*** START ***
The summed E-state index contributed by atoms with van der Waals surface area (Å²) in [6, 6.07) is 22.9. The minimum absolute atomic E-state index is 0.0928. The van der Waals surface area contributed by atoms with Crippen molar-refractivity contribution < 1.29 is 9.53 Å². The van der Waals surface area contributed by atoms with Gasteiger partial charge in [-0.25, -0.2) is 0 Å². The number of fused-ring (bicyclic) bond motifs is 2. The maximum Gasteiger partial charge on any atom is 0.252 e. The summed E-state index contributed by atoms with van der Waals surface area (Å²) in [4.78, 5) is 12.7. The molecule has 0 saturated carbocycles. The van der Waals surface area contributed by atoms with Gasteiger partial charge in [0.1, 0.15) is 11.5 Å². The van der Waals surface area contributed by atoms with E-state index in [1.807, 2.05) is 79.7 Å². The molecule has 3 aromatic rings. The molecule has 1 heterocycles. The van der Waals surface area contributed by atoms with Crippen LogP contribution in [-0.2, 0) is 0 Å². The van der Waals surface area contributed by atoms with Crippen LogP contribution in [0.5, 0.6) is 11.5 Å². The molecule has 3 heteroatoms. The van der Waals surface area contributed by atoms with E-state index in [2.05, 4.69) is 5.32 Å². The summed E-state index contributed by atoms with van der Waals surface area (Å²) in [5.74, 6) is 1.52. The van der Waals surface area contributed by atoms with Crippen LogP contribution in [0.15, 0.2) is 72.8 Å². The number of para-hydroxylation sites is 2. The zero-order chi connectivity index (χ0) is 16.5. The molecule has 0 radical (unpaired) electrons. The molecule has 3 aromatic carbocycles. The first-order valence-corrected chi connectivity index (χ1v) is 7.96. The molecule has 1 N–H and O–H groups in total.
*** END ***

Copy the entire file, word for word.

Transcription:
The summed E-state index contributed by atoms with van der Waals surface area (Å²) in [6, 6.07) is 22.9. The minimum absolute atomic E-state index is 0.0928. The van der Waals surface area contributed by atoms with Crippen molar-refractivity contribution < 1.29 is 9.53 Å². The van der Waals surface area contributed by atoms with Gasteiger partial charge in [-0.25, -0.2) is 0 Å². The number of fused-ring (bicyclic) bond motifs is 2. The maximum Gasteiger partial charge on any atom is 0.252 e. The summed E-state index contributed by atoms with van der Waals surface area (Å²) in [4.78, 5) is 12.7. The molecule has 0 saturated carbocycles. The van der Waals surface area contributed by atoms with Gasteiger partial charge in [0.1, 0.15) is 11.5 Å². The van der Waals surface area contributed by atoms with E-state index in [1.807, 2.05) is 79.7 Å². The molecule has 3 aromatic rings. The molecule has 1 heterocycles. The van der Waals surface area contributed by atoms with Crippen LogP contribution in [-0.2, 0) is 0 Å². The van der Waals surface area contributed by atoms with Crippen LogP contribution in [0.5, 0.6) is 11.5 Å². The molecule has 3 heteroatoms. The van der Waals surface area contributed by atoms with E-state index in [2.05, 4.69) is 5.32 Å². The summed E-state index contributed by atoms with van der Waals surface area (Å²) in [5.74, 6) is 1.52. The van der Waals surface area contributed by atoms with Crippen LogP contribution in [0.15, 0.2) is 72.8 Å². The number of para-hydroxylation sites is 2. The zero-order chi connectivity index (χ0) is 16.5. The molecule has 0 radical (unpaired) electrons. The molecule has 3 aromatic carbocycles. The first-order valence-corrected chi connectivity index (χ1v) is 7.96. The molecule has 1 N–H and O–H groups in total.